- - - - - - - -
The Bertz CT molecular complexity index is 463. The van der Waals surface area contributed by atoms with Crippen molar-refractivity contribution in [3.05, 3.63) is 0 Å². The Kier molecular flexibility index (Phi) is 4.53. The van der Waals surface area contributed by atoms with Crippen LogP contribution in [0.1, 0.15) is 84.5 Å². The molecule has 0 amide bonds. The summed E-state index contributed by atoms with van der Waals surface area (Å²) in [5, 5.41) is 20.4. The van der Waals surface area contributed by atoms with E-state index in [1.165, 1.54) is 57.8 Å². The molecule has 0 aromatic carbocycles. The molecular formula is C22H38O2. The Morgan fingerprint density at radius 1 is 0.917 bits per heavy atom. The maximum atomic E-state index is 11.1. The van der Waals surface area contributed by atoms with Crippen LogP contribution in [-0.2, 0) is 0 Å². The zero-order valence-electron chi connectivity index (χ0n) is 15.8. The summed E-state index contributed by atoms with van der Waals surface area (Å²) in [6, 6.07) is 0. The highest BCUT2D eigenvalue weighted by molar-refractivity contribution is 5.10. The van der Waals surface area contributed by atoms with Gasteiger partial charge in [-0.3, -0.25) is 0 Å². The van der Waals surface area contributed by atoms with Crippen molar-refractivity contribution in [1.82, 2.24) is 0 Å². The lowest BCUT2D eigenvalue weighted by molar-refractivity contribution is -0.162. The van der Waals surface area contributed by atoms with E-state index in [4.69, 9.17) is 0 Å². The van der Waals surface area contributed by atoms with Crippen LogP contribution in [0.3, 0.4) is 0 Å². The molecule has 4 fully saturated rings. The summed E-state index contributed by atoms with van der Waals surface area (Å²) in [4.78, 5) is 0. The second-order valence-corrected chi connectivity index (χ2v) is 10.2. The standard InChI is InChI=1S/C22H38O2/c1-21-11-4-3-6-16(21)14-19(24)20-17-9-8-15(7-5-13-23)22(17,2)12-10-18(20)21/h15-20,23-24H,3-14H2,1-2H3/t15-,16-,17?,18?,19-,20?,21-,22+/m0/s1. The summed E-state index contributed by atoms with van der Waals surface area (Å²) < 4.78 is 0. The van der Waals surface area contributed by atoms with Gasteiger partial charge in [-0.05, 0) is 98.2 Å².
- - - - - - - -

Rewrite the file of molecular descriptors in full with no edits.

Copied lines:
The Bertz CT molecular complexity index is 463. The van der Waals surface area contributed by atoms with Crippen molar-refractivity contribution in [3.05, 3.63) is 0 Å². The Kier molecular flexibility index (Phi) is 4.53. The van der Waals surface area contributed by atoms with Crippen LogP contribution in [0.1, 0.15) is 84.5 Å². The molecule has 0 amide bonds. The summed E-state index contributed by atoms with van der Waals surface area (Å²) in [5, 5.41) is 20.4. The van der Waals surface area contributed by atoms with E-state index in [1.165, 1.54) is 57.8 Å². The molecule has 0 aromatic carbocycles. The molecular formula is C22H38O2. The Morgan fingerprint density at radius 1 is 0.917 bits per heavy atom. The maximum atomic E-state index is 11.1. The van der Waals surface area contributed by atoms with Crippen LogP contribution in [-0.2, 0) is 0 Å². The zero-order valence-electron chi connectivity index (χ0n) is 15.8. The summed E-state index contributed by atoms with van der Waals surface area (Å²) in [6, 6.07) is 0. The highest BCUT2D eigenvalue weighted by molar-refractivity contribution is 5.10. The van der Waals surface area contributed by atoms with Gasteiger partial charge in [-0.3, -0.25) is 0 Å². The van der Waals surface area contributed by atoms with Crippen molar-refractivity contribution in [1.82, 2.24) is 0 Å². The lowest BCUT2D eigenvalue weighted by molar-refractivity contribution is -0.162. The van der Waals surface area contributed by atoms with E-state index in [4.69, 9.17) is 0 Å². The van der Waals surface area contributed by atoms with Crippen LogP contribution in [0.3, 0.4) is 0 Å². The molecule has 4 fully saturated rings. The summed E-state index contributed by atoms with van der Waals surface area (Å²) in [4.78, 5) is 0. The second-order valence-corrected chi connectivity index (χ2v) is 10.2. The standard InChI is InChI=1S/C22H38O2/c1-21-11-4-3-6-16(21)14-19(24)20-17-9-8-15(7-5-13-23)22(17,2)12-10-18(20)21/h15-20,23-24H,3-14H2,1-2H3/t15-,16-,17?,18?,19-,20?,21-,22+/m0/s1. The summed E-state index contributed by atoms with van der Waals surface area (Å²) < 4.78 is 0. The van der Waals surface area contributed by atoms with Gasteiger partial charge in [-0.05, 0) is 98.2 Å².